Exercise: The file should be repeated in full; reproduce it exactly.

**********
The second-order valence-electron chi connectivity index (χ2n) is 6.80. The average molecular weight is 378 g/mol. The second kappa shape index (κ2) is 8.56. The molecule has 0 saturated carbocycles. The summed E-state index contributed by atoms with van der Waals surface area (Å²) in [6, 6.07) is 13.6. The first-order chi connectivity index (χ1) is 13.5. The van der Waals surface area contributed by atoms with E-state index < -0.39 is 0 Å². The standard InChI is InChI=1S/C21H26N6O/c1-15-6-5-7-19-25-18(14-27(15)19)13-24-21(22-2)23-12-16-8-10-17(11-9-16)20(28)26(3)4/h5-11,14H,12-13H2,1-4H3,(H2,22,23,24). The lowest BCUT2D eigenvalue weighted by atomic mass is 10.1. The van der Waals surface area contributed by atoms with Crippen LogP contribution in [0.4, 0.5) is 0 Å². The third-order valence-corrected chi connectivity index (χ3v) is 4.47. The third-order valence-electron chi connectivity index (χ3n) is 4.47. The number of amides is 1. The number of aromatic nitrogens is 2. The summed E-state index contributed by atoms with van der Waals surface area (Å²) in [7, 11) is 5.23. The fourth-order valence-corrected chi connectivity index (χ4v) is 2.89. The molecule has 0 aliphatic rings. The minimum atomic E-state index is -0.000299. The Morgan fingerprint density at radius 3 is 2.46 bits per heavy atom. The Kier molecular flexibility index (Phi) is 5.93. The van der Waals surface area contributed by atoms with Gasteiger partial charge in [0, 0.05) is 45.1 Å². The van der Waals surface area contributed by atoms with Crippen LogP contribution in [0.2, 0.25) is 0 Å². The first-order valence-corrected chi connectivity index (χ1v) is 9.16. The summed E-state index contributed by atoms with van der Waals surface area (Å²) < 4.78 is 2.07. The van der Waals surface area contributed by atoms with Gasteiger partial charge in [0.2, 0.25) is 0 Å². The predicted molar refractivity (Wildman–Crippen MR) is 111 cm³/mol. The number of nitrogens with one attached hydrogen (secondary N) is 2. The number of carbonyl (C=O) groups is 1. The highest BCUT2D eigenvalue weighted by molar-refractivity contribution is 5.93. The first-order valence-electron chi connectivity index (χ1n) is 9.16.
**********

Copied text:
The second-order valence-electron chi connectivity index (χ2n) is 6.80. The average molecular weight is 378 g/mol. The second kappa shape index (κ2) is 8.56. The molecule has 0 saturated carbocycles. The summed E-state index contributed by atoms with van der Waals surface area (Å²) in [6, 6.07) is 13.6. The first-order chi connectivity index (χ1) is 13.5. The van der Waals surface area contributed by atoms with E-state index < -0.39 is 0 Å². The standard InChI is InChI=1S/C21H26N6O/c1-15-6-5-7-19-25-18(14-27(15)19)13-24-21(22-2)23-12-16-8-10-17(11-9-16)20(28)26(3)4/h5-11,14H,12-13H2,1-4H3,(H2,22,23,24). The lowest BCUT2D eigenvalue weighted by atomic mass is 10.1. The van der Waals surface area contributed by atoms with Crippen LogP contribution in [0.4, 0.5) is 0 Å². The third-order valence-corrected chi connectivity index (χ3v) is 4.47. The third-order valence-electron chi connectivity index (χ3n) is 4.47. The number of amides is 1. The number of aromatic nitrogens is 2. The summed E-state index contributed by atoms with van der Waals surface area (Å²) in [7, 11) is 5.23. The fourth-order valence-corrected chi connectivity index (χ4v) is 2.89. The molecule has 0 aliphatic rings. The minimum atomic E-state index is -0.000299. The Morgan fingerprint density at radius 3 is 2.46 bits per heavy atom. The Kier molecular flexibility index (Phi) is 5.93. The van der Waals surface area contributed by atoms with Gasteiger partial charge in [0, 0.05) is 45.1 Å². The van der Waals surface area contributed by atoms with Crippen LogP contribution in [0.2, 0.25) is 0 Å². The first-order valence-corrected chi connectivity index (χ1v) is 9.16. The summed E-state index contributed by atoms with van der Waals surface area (Å²) < 4.78 is 2.07. The van der Waals surface area contributed by atoms with Gasteiger partial charge in [0.2, 0.25) is 0 Å². The predicted molar refractivity (Wildman–Crippen MR) is 111 cm³/mol. The number of nitrogens with one attached hydrogen (secondary N) is 2. The number of carbonyl (C=O) groups is 1. The highest BCUT2D eigenvalue weighted by molar-refractivity contribution is 5.93. The first-order valence-electron chi connectivity index (χ1n) is 9.16.